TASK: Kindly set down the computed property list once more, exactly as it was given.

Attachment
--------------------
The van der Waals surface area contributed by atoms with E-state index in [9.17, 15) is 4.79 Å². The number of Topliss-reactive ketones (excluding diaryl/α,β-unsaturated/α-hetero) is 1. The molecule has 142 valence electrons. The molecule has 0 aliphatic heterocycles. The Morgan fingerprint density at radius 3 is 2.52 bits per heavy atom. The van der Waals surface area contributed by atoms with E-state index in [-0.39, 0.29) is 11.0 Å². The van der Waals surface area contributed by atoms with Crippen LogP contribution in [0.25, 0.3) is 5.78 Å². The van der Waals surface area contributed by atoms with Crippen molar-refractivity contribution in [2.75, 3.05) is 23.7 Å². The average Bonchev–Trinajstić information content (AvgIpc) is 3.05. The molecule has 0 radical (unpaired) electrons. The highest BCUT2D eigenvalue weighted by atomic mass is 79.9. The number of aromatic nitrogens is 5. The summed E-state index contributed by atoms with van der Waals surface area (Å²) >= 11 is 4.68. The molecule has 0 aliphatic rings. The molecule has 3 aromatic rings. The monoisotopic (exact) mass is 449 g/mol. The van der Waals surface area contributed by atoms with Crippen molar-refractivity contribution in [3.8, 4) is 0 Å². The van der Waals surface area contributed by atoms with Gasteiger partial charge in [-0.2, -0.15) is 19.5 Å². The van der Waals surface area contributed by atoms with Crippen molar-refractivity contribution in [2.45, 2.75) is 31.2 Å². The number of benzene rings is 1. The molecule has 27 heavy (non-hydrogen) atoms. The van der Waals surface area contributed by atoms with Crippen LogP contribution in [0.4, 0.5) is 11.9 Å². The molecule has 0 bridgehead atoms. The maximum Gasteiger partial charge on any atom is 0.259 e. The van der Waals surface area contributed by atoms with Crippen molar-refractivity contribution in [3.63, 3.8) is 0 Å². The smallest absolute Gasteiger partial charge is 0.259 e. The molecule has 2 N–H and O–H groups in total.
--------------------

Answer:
The van der Waals surface area contributed by atoms with E-state index in [9.17, 15) is 4.79 Å². The number of Topliss-reactive ketones (excluding diaryl/α,β-unsaturated/α-hetero) is 1. The molecule has 142 valence electrons. The molecule has 0 aliphatic heterocycles. The Morgan fingerprint density at radius 3 is 2.52 bits per heavy atom. The van der Waals surface area contributed by atoms with E-state index in [-0.39, 0.29) is 11.0 Å². The van der Waals surface area contributed by atoms with Crippen LogP contribution in [0.25, 0.3) is 5.78 Å². The van der Waals surface area contributed by atoms with Crippen molar-refractivity contribution in [2.75, 3.05) is 23.7 Å². The average Bonchev–Trinajstić information content (AvgIpc) is 3.05. The molecule has 0 radical (unpaired) electrons. The highest BCUT2D eigenvalue weighted by atomic mass is 79.9. The number of aromatic nitrogens is 5. The summed E-state index contributed by atoms with van der Waals surface area (Å²) >= 11 is 4.68. The molecule has 0 aliphatic rings. The molecule has 3 aromatic rings. The monoisotopic (exact) mass is 449 g/mol. The van der Waals surface area contributed by atoms with Crippen molar-refractivity contribution in [3.8, 4) is 0 Å². The van der Waals surface area contributed by atoms with Gasteiger partial charge in [-0.2, -0.15) is 19.5 Å². The van der Waals surface area contributed by atoms with Crippen molar-refractivity contribution in [2.45, 2.75) is 31.2 Å². The number of benzene rings is 1. The molecule has 27 heavy (non-hydrogen) atoms. The van der Waals surface area contributed by atoms with Crippen LogP contribution in [0.4, 0.5) is 11.9 Å². The molecule has 0 bridgehead atoms. The maximum Gasteiger partial charge on any atom is 0.259 e. The van der Waals surface area contributed by atoms with Crippen molar-refractivity contribution in [3.63, 3.8) is 0 Å². The smallest absolute Gasteiger partial charge is 0.259 e. The molecule has 2 N–H and O–H groups in total.